Physicians' Academy for Cardiovascular Education

Cognitive impairment better predicts stroke in the very old than Framingham Stroke risk score

Literature - Sabayan B, Gussekloo J, de Ruijter W et al. - Stroke. 2013 May 16.

Framingham Stroke Risk Score and Cognitive Impairment for Predicting First-Time Stroke in the Oldest Old.

Sabayan B, Gussekloo J, de Ruijter W et al.
Stroke. 2013 May 16. [Epub ahead of print]


The growing number of very old people at high risk for stroke calls for novel strategies for early identification of high risk. Conventional vascular risk factors lose their predictive value for stroke with advancing age [1,2]. It is unclear whether risk prediction models that were constructed based on middle-aged and younger elderly subjects, can accurately identify very old subjects at high risk for stroke [3].
Cognitive impairment is common in old people and associated with brain vascular pathologies and disturbed cerebrovascular hemodynamics [4]. It has been proposed that impaired cognitive function could be a predictor for first-time stroke in middle-aged and younger elderly people [5,6].
The Framingham stroke risk score has been validated in subjects up to 85 years of age [7]. This study aimed to assess performance of the Framingham stroke risk score and cognitive impairment in predicting 5-year risk of first-time stroke in very old subjects. This observational, prospective, population-based cohort study approached people in the month of their 85th birthday. 480 subjects enrolled. Health information was obtained from the general practitioner and a home visit.

Main results

  • During 5 years of follow-up, 56 subjects suffered from stroke (30.3 per 1000 person-years).
  • Patients who experienced stroke did not have significantly different prevalence of cardiovascular disease, diabetes mellitus, smoking, atrial fibrillation, left ventricular hypertrophy and use of antihypertensive medication, from persons who did not have stroke. Systolic and diastolic blood pressure were also similar between the two groups.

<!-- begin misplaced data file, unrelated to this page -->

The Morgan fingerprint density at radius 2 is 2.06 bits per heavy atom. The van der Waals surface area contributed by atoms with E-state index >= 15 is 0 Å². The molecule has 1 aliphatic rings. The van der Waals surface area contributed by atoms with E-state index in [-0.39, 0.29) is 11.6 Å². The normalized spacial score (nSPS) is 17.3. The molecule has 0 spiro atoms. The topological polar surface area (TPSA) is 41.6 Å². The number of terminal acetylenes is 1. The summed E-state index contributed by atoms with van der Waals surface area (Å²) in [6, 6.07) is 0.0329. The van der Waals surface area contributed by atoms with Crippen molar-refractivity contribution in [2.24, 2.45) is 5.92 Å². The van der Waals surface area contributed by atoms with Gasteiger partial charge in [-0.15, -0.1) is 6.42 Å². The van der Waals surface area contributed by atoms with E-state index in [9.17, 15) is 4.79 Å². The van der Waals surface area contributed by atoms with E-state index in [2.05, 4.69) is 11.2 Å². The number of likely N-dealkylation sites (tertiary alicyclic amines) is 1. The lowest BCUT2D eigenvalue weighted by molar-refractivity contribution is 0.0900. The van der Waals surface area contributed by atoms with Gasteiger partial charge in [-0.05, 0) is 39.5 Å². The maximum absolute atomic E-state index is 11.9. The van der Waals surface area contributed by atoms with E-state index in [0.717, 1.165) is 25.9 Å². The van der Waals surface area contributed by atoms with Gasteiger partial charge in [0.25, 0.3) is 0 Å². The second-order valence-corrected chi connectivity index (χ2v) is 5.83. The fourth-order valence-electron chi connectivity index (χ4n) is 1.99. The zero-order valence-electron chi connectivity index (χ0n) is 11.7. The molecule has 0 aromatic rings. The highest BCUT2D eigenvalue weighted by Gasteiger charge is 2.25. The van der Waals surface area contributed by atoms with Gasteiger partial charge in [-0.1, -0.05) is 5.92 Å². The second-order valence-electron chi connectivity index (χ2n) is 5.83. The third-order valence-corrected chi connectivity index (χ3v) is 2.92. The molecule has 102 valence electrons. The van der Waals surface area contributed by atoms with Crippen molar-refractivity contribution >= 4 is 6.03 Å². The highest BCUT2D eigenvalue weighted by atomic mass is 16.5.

Patients who experienced stroke did have significantly lower Mini-Mental State Examination (MMSE) score at age 85 (median: 24, (IQR: 18-27), vs 27 (24-28), P<0.001).
  • A significant difference in cumulative incidence of stroke was seen among subjects with low (17.4, 95%CI: 8.0-26.9), intermediate (27.8, 95%CI: 13.7-41.9) and high (49.5, 95%CI: 31.1-67.8) levels of cognitive impairment. Subjects with more cognitive impairment were at higher risk for stroke as compared with those with low levels of cognitive impairment (HR: 2.85, 95%CI: 1.48-5/51). No such effect was seen for similar categories based on the Framingham risk score.
  • MMSE score had discriminative power to predict stroke. A sensitivity analyses that excluded subjects with very low cognitive function, gave similar outcomes. The predictive value of MMSE score for stroke was neither dependent on having had stroke very recently.

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In a cohort of individuals of over 85 years old, the Framingham stroke risk score, composed of conventional vascular risk factors, did not predict risk of stroke. Low MMSE scores indicating impaired cognitive function do however identify subjects at higher risk of stroke.
These findings show that when the association between conventional vascular risk factors and cerebrovascular events is weak in the very old, cognitive assessment can be considered as a means to identify subjects at high risk for stroke.



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